Academic journal article Texas Journal on Civil Liberties & Civil Rights

Extending Meaningful Assistance to Misdemeanor Defendants

Academic journal article Texas Journal on Civil Liberties & Civil Rights

Extending Meaningful Assistance to Misdemeanor Defendants

Article excerpt

I. INTRODUCTION .73

II. THE CONSTITUTIONAL RIGHT TO COUNSEL IN MISDEMEANOR CASES .78

a. Drawing the Constitutional Line .78

b. Misdemeanor Representation in States.80

c. Funding as a Barrier to Indigent Defense Services ...84

III. NEED FOR CHANGE: WHY MISDEMEANOR DEFENDANTS NEED ASSISTANCE.87

a. Even misdemeanors can be complex, and require the assistance of a lawyer.88

b. Consequences of a Misdemeanor Conviction.89

c. Information and advocacy can make a difference ...93

d. Need for Change.94

IV. SOLUTIONS.94

a. Value of non-lawyer helpers.95

b. Drawing from the social-worker model.95

c. Juris Case Workers in practice.97

d. Source of Juris Case Workers.98

e. Employment structure of Juris Case Workers.98

f. Concerns.99

V. CONCLUSION.101

I. INTRODUCTION

Misdemeanor cases make up a significant portion of federal and state criminal cases. In fact, most convictions in the United States are misdemeanors: while approximately one million felony convictions are handed down yearly, ten times as many misdemeanor cases are filed annually, "flooding lower courts, jails, probation offices, and public defender offices."1 In California, the state with the largest court system in the world-serving a population of more than 38 million people-misdemeanor filings in superior courts totaled 926,169 for fiscal year 2012-2013.2 Due to issues with underreporting, the national statistics are likely to be lower than the reality,3 but misdemeanor cases still comprise a significantly larger portion of the criminal caseload than felony cases.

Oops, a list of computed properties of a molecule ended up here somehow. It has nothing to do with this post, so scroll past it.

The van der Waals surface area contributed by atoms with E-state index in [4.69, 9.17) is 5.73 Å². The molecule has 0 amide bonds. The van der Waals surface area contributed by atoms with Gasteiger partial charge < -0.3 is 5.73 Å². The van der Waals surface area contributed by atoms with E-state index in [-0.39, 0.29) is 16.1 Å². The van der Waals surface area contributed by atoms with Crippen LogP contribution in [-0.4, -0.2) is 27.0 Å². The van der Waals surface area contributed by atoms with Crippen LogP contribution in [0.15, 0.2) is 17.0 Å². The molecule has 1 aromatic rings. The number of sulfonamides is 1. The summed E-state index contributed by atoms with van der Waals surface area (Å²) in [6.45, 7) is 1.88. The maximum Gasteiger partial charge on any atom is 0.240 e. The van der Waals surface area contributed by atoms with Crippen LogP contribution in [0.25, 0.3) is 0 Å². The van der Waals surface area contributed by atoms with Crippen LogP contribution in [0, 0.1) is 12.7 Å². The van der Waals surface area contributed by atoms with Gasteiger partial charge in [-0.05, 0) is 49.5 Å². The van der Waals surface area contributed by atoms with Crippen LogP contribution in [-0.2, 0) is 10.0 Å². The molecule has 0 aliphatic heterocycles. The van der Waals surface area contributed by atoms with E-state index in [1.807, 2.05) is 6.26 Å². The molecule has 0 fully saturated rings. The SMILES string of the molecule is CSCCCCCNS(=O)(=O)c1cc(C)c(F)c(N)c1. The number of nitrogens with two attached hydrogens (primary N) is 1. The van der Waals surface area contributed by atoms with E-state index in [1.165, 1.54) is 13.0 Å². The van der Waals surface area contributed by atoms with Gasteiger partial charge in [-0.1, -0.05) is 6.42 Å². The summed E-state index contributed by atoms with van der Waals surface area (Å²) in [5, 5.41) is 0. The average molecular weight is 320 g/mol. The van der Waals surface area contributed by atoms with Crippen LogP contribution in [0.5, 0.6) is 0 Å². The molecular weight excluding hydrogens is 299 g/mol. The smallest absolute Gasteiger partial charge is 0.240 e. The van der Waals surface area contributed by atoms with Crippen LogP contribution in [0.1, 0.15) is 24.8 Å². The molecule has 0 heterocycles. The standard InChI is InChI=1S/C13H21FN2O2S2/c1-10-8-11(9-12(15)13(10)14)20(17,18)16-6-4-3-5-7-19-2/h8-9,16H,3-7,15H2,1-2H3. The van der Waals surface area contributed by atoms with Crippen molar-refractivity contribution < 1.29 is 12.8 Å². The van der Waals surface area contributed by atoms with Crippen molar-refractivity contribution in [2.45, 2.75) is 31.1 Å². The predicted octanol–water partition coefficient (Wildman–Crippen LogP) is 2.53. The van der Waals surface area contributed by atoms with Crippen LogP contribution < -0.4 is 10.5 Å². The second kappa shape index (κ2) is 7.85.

Yet misdemeanor cases are given inadequate attention, despite their frequency and quantity. "Massive, underfunded, informal, and careless, the misdemeanor system propels defendants through in bulk with scant attention to individualized cases and often without counsel."4 Even in cases where counsel is provided to misdemeanants, often times the defenders' overwhelming workloads and competing responsibilities make it difficult for them to commit sufficient time and adequate attention to provide effective representation in the misdemeanor dispute.5 Because misdemeanor courts often do not make significant differentiations between the legal treatment of one defendant and another,6 these courts have metaphorically been referred to as an "assembly line":

On this view, everyone who is arrested pursuant to low-level policing priorities is mechanically convicted and punished, even if the sanctions are minor. Prosecutors indiscriminately charge all cases and reflexively seek convictions, and courts robotically convict and issue standard sentences without regard to individual characteristics of cases or defendants.7

Thus convictions are often generated in bulk, without meaningful scrutiny of the legitimacy of the convictions being processed and whether the misdemeanant's due process rights are sufficiently protected.8

The assembly-line nature of misdemeanor arraignments is evident in the courtroom. In New York City, an estimated 100 to 200 cases are arraigned during a single shift of approximately six hours.9 Prosecutors often review the paperwork for less than five minutes before designing a plea offer, and defense attorneys often first meet their clients at arraignment.10 Such meetings usually take place "either in a small, caged-in interview room [attached to] the holding cells ... or in the hallway."11 It is during these meetings, which last for about ten to fifteen minutes, that lawyers meet with their clients to discuss how they will approach the bench.

In the Manhattan Criminal Court, arraignments are held from 9 a.m. to 1 a.m. each day.12 I attended an evening arraignment session at the Manhattan Criminal Court. The court's attitude towards individual mis- demeanor cases was jarring. There was one misdemeanor defendant who was slow to move off to the side after his arraignment hearing because he was asking for clarification on his next court appearance date. …

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